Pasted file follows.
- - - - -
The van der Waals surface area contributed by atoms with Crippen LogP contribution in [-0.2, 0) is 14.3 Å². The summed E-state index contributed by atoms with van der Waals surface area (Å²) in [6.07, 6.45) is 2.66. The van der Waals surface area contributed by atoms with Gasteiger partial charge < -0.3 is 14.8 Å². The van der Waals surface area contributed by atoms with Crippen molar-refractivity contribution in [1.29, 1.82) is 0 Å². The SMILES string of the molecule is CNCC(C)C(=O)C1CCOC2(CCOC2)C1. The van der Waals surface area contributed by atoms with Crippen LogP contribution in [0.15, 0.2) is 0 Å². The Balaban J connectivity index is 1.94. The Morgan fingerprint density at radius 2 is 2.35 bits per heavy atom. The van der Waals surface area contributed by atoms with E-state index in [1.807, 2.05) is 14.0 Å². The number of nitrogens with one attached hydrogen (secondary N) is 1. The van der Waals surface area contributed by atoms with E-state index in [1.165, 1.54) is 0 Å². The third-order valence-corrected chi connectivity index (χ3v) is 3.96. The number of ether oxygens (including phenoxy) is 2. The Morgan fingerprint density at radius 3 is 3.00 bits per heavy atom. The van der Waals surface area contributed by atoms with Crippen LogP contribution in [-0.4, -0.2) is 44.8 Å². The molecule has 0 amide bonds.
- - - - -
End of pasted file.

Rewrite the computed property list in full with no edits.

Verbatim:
The van der Waals surface area contributed by atoms with Crippen LogP contribution in [-0.2, 0) is 14.3 Å². The summed E-state index contributed by atoms with van der Waals surface area (Å²) in [6.07, 6.45) is 2.66. The van der Waals surface area contributed by atoms with Gasteiger partial charge < -0.3 is 14.8 Å². The van der Waals surface area contributed by atoms with Crippen molar-refractivity contribution in [1.29, 1.82) is 0 Å². The SMILES string of the molecule is CNCC(C)C(=O)C1CCOC2(CCOC2)C1. The van der Waals surface area contributed by atoms with Crippen LogP contribution in [0.15, 0.2) is 0 Å². The Balaban J connectivity index is 1.94. The Morgan fingerprint density at radius 2 is 2.35 bits per heavy atom. The van der Waals surface area contributed by atoms with E-state index in [1.807, 2.05) is 14.0 Å². The number of nitrogens with one attached hydrogen (secondary N) is 1. The van der Waals surface area contributed by atoms with E-state index in [1.165, 1.54) is 0 Å². The third-order valence-corrected chi connectivity index (χ3v) is 3.96. The number of ether oxygens (including phenoxy) is 2. The Morgan fingerprint density at radius 3 is 3.00 bits per heavy atom. The van der Waals surface area contributed by atoms with Crippen LogP contribution in [-0.4, -0.2) is 44.8 Å². The molecule has 0 amide bonds.